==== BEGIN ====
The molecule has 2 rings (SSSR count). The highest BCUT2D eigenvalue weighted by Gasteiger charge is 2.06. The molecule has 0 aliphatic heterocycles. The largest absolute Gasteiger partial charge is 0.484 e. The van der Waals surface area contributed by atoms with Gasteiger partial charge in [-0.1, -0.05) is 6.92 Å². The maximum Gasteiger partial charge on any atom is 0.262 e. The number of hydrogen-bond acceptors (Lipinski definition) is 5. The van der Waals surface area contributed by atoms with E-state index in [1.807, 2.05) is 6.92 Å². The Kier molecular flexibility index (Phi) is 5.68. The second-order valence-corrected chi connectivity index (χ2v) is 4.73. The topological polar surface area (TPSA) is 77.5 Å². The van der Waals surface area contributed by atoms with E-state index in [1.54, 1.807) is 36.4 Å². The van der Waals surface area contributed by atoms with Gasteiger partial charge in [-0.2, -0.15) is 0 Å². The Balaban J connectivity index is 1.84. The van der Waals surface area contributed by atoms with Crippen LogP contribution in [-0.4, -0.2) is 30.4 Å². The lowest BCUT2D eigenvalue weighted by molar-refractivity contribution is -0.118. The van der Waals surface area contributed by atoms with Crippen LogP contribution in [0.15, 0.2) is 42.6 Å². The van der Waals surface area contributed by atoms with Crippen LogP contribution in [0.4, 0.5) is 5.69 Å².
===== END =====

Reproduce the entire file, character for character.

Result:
The molecule has 2 rings (SSSR count). The highest BCUT2D eigenvalue weighted by Gasteiger charge is 2.06. The molecule has 0 aliphatic heterocycles. The largest absolute Gasteiger partial charge is 0.484 e. The van der Waals surface area contributed by atoms with Gasteiger partial charge in [-0.1, -0.05) is 6.92 Å². The maximum Gasteiger partial charge on any atom is 0.262 e. The number of hydrogen-bond acceptors (Lipinski definition) is 5. The van der Waals surface area contributed by atoms with E-state index in [1.807, 2.05) is 6.92 Å². The Kier molecular flexibility index (Phi) is 5.68. The second-order valence-corrected chi connectivity index (χ2v) is 4.73. The topological polar surface area (TPSA) is 77.5 Å². The van der Waals surface area contributed by atoms with E-state index in [1.54, 1.807) is 36.4 Å². The van der Waals surface area contributed by atoms with Gasteiger partial charge in [-0.2, -0.15) is 0 Å². The Balaban J connectivity index is 1.84. The van der Waals surface area contributed by atoms with Crippen LogP contribution in [-0.4, -0.2) is 30.4 Å². The lowest BCUT2D eigenvalue weighted by molar-refractivity contribution is -0.118. The van der Waals surface area contributed by atoms with Crippen LogP contribution in [0.15, 0.2) is 42.6 Å². The van der Waals surface area contributed by atoms with Crippen LogP contribution in [0.4, 0.5) is 5.69 Å².